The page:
[Via Satellite 08-11-2015] International Launch Services (ILS) is confident that new manufacturing techniques, new technology, and new leadership will make Russia’s new Angara family of rockets a mainstay for the satellite industry. The Angara 1.2 made its maiden flight in July 2014, followed by the debut of the larger Angara 5 in December. Khrunichev, owner of ILS and manufacturer of Angara, Proton, and other launch vehicles, is ramping up the transition from Proton to Angara.
Angara has been under development for several years, but gained traction during the last two. The introduction of a new vehicle could prove quite timely as Proton, ILS’ flagship launch vehicle, has been plagued with failures in recent years. One of the goals of Angara is to improve on reliability. Though Proton has conducted more than 400 missions, a failure rate of almost one botched mission a year recently has tarnished its reputation.
Russia is getting serious now about supplanting Proton with Angara. The past two demonstration missions each carried instrumented “dummy” payloads in lieu of operational spacecraft. Going forward, this will change.
“All the future flights are planned to have true satellites on them,” Phil Slack, president of ILS, told Via Satellite. “The next flight is planned to be in 2016 with another Angara 5. That’s planned to carry an Energia-built satellite for a foreign entity. Then, in 2017 and beyond, there are some additional flights, including flights of Angara 1.2, and ILS is commercially marketing those flights.”
Angara is a Russian government-developed program, and the country intends to conduct several development launches before certifying the vehicle. Slack said the flight with the Energia-built spacecraft is also a development mission.
Slack described the Angara family’s universal core modules as its single most important characteristic. Khrunichev is building the cores in a modular fashion, with larger rockets employing more cores to conduct heavier missions. Slack said currently there are two versions of the rocket planned: the Angara 1.2, which uses a single core, and the Angara 5, which has five cores. There also is a potential future variant, the Angara 3, which is a three-core configuration. Slack said this trio of rockets would serve the market from small satellites going to Low Earth Orbit (LEO) up to the heaviest spacecraft lifted today to Geostationary Transfer Orbit (GTO).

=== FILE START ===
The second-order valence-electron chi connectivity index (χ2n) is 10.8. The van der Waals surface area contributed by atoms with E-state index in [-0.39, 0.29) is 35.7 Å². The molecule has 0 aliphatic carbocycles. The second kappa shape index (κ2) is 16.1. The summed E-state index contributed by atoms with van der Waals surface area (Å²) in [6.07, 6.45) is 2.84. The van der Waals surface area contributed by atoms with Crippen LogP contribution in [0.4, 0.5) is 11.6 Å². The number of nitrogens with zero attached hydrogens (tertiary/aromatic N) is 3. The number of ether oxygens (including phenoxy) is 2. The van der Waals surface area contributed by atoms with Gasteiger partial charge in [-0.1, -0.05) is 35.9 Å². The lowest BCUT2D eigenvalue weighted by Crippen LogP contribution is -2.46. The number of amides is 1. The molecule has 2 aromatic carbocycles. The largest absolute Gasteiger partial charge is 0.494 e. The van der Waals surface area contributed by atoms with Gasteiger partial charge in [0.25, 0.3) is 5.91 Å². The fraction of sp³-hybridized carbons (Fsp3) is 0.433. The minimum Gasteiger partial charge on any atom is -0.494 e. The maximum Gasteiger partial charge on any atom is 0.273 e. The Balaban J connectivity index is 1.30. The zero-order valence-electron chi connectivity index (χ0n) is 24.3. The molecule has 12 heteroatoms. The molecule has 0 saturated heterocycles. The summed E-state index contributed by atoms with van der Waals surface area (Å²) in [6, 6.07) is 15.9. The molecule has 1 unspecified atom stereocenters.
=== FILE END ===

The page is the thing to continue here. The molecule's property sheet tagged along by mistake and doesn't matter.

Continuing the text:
Russia is scaling up the manufacturing capability to produce up to 100 cores per year, according to Slack. This level of production is to satisfy both commercial and government demand for the rocket.
“They are building up a new production factory for the Angara vehicle in the Polyot complex,” Jim Kramer, VP of sales at ILS, told Via Satellite. “What that’s going to allow them to do is invest in a more state of the art factory and add state of the art processes of tooling and manufacturing to design into the manufacturing process. This brings all of the efficiencies of rate production and having things more automated for a lower amount of touch labor.”
ILS expects the modular design of Angara to bring costs down. Other launch providers are pursuing similar approaches as they evolve their launch vehicles. The Ariane 6 program, for example, uses P120 solid boosters from the light-lift Vega to introduce greater scale without greater complexity. Similarly, United Launch Alliance’s (ULA) upcoming Vulcan rocket is planned with two configurations: one with four Solid Rocket Boosters (SRBs) and one with six. SpaceX’s Falcon 9 is scaled upward from the early Falcon 1, and the company’s heavy lift vehicle, the Falcon Heavy, is planned to use three Falcon 9 core boosters.
Reusability and Launch Infrastructure
Like other launch providers, Khrunichev is also envisioning reusability as a goal with Angara.